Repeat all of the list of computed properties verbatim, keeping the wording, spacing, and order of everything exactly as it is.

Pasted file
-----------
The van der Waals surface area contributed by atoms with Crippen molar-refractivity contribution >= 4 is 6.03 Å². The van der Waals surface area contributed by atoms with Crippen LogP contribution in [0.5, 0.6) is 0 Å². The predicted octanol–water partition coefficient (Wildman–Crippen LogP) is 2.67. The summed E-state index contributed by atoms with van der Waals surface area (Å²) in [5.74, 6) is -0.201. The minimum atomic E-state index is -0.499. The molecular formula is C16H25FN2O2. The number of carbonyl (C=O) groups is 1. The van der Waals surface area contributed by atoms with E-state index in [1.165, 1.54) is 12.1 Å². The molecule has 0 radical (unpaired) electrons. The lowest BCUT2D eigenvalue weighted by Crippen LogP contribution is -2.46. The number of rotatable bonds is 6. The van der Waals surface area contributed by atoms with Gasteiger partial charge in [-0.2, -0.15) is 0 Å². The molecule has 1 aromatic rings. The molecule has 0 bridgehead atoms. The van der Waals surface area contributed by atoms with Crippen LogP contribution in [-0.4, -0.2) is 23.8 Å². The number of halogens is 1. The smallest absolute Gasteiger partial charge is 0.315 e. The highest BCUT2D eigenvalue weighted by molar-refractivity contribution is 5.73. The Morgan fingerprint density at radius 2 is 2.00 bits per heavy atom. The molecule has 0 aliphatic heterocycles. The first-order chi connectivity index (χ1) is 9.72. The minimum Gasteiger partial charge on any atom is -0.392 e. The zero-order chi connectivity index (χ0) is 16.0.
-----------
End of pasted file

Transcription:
The van der Waals surface area contributed by atoms with Crippen molar-refractivity contribution >= 4 is 6.03 Å². The van der Waals surface area contributed by atoms with Crippen LogP contribution in [0.5, 0.6) is 0 Å². The predicted octanol–water partition coefficient (Wildman–Crippen LogP) is 2.67. The summed E-state index contributed by atoms with van der Waals surface area (Å²) in [5.74, 6) is -0.201. The minimum atomic E-state index is -0.499. The molecular formula is C16H25FN2O2. The number of carbonyl (C=O) groups is 1. The van der Waals surface area contributed by atoms with E-state index in [1.165, 1.54) is 12.1 Å². The molecule has 0 radical (unpaired) electrons. The lowest BCUT2D eigenvalue weighted by Crippen LogP contribution is -2.46. The number of rotatable bonds is 6. The van der Waals surface area contributed by atoms with Gasteiger partial charge in [-0.2, -0.15) is 0 Å². The molecule has 1 aromatic rings. The molecule has 0 bridgehead atoms. The van der Waals surface area contributed by atoms with Crippen LogP contribution in [-0.4, -0.2) is 23.8 Å². The number of halogens is 1. The smallest absolute Gasteiger partial charge is 0.315 e. The highest BCUT2D eigenvalue weighted by molar-refractivity contribution is 5.73. The Morgan fingerprint density at radius 2 is 2.00 bits per heavy atom. The molecule has 0 aliphatic heterocycles. The first-order chi connectivity index (χ1) is 9.72. The minimum Gasteiger partial charge on any atom is -0.392 e. The zero-order chi connectivity index (χ0) is 16.0.